Red Bull and Racing Point drivers tangle during P2; Bottas fastest in twice red-flagged session, with Hamilton down in eighth on opening day at Portimao
Valtteri Bottas maintained his position at the head of the timesheet on F1’s Portimao debut but the battle for the top positions in the second practice session was overshadowed by a collision between Max Verstappen and Lance Stroll and a car fire for Pierre Gasly.
Verstappen and Stroll came together at Turn One with 25 minutes to go in the afternoon’s running, with the latter spinning out and causing the session’s second red flag.
The stewards investigated the crash and ruled that no further action was warranted after the drivers agreed the “incident was the result of a misunderstanding between them” and that “both could have contributed to avoiding” the clash.
Red Bull’s Verstappen had let Stroll overtake him at the end of the previous lap but, as he attempted to repass the Racing Point car into the first corner, the Canadian turned in to take the corner and the two cars made contact.
“I was so surprised. He just turned in. I was coming up to him!” said Verstappen after the session.
But Racing Point team boss Otmar Szafnauer defended Stroll, saying his driver was on two consecutive ‘push’ laps and so did not need to cede position to the Red Bull.
“I think Max didn’t realise we were doing two quick laps there and shouldn’t have been where he was,” said Szafnauer to Sky F1.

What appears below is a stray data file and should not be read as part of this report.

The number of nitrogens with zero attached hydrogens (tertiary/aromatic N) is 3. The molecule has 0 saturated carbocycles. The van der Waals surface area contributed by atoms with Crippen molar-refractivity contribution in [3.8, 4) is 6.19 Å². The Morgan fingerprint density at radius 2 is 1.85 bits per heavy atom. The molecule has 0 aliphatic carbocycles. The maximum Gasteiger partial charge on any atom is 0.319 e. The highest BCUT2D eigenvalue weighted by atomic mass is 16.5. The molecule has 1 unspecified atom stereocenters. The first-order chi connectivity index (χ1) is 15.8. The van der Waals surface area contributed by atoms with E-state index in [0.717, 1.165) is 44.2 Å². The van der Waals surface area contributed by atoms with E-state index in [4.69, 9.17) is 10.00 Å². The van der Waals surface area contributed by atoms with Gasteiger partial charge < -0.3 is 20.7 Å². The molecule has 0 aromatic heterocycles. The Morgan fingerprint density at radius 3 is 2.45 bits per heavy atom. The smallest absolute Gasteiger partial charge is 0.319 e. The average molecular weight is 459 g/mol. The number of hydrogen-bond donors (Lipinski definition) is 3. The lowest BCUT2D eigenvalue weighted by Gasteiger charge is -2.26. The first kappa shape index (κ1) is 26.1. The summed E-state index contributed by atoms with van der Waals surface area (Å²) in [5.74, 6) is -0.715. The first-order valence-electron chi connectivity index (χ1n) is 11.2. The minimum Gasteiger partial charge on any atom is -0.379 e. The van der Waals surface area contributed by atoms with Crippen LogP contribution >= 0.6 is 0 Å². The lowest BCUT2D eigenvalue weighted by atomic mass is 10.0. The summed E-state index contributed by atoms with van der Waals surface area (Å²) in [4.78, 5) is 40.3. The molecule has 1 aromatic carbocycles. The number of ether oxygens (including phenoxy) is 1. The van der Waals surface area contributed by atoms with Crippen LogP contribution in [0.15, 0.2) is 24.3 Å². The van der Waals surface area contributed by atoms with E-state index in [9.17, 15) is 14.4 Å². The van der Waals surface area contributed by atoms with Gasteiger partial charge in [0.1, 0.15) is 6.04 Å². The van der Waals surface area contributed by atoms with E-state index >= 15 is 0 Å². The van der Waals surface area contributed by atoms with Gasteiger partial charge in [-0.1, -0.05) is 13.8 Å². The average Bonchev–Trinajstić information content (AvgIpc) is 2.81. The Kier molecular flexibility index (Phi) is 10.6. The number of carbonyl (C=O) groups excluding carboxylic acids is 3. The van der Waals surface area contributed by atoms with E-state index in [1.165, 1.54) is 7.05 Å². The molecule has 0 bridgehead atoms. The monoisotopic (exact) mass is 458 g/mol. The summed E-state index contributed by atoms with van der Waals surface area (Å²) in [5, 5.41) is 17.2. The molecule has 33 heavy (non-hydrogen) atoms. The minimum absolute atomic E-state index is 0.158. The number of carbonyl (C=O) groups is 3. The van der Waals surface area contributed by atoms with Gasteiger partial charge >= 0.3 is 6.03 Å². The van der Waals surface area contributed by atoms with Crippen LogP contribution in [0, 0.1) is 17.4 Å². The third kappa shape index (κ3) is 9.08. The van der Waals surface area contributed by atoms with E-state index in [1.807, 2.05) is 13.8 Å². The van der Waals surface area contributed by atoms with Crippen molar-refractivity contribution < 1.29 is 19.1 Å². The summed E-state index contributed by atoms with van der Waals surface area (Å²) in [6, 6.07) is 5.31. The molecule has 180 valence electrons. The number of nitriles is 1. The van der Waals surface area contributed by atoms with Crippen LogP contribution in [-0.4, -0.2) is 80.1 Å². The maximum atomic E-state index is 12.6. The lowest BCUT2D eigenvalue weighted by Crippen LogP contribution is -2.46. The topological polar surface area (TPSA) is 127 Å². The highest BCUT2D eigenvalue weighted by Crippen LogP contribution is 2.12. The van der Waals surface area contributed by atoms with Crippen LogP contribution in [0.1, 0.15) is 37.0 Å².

“We often do [two consecutive flying laps], it’s pretty common.
“Lance doesn’t see him there. I haven’t talked to him yet, but had he known he was there he wouldn’t have turned in. It’s just ridiculous. For what gain?
“It’s Practice Two and it’s just a shame that we touched and it was just very unnecessary. It’s just silly.”
Red Bull boss Christian Horner accepted the incident was probably “50-50”.
“If I’m absolutely honest, you can look at it and say both had a role to play. Max has assumed Lance was going to back out, while Lance may not have even been aware Max was there,” said Horner.
What else happened in the session?
Friday’s second session had already been suspended once by that point when Gasly pulled up when his AlphaTauri caught fire at the rear of the car.
The Frenchman exited the car quickly after stopping at the side of the track with marshals on the scene to put out the flames.
Bottas set his fastest time on soft tyres just before that first red flag, the Finn has also set the pace in the morning’s opening session.
The Finn, who has often led the field on Fridays this year only to lose his advantage through the weekend, clocked a benchmark time of 1:17.940. Hamilton was also on soft tyres at the time but failed to complete a representative lap on them before the red flag.
After the subsequent delay for the Verstappen-Stroll incident, Hamilton returned to the track but slipped down to the eighth position.
“P1 was probably the better session for me even though the car didn’t feel that great, then we made some changes and the car felt pretty terrible in P2,” admitted the world champion.
“So I need to take a few steps back to see where I went wrong with the set-up and see if we can improve it for tomorrow.”
Nonetheless, Hamilton described his first experience of driving a current F1 car around the fast Algarve circuit as “massively challenging”, with undulations that were “incredible”.
Verstappen, meanwhile, was able to return to the track after his Stroll collision and finished second to Bottas, 0.6s adrift on slower medium tyres. Lando Norris took a strong third for McLaren late on.
And, in encouragement for Ferrari after recent steps forward, Charles Leclerc was fourth with Sebastian Vettel sixth.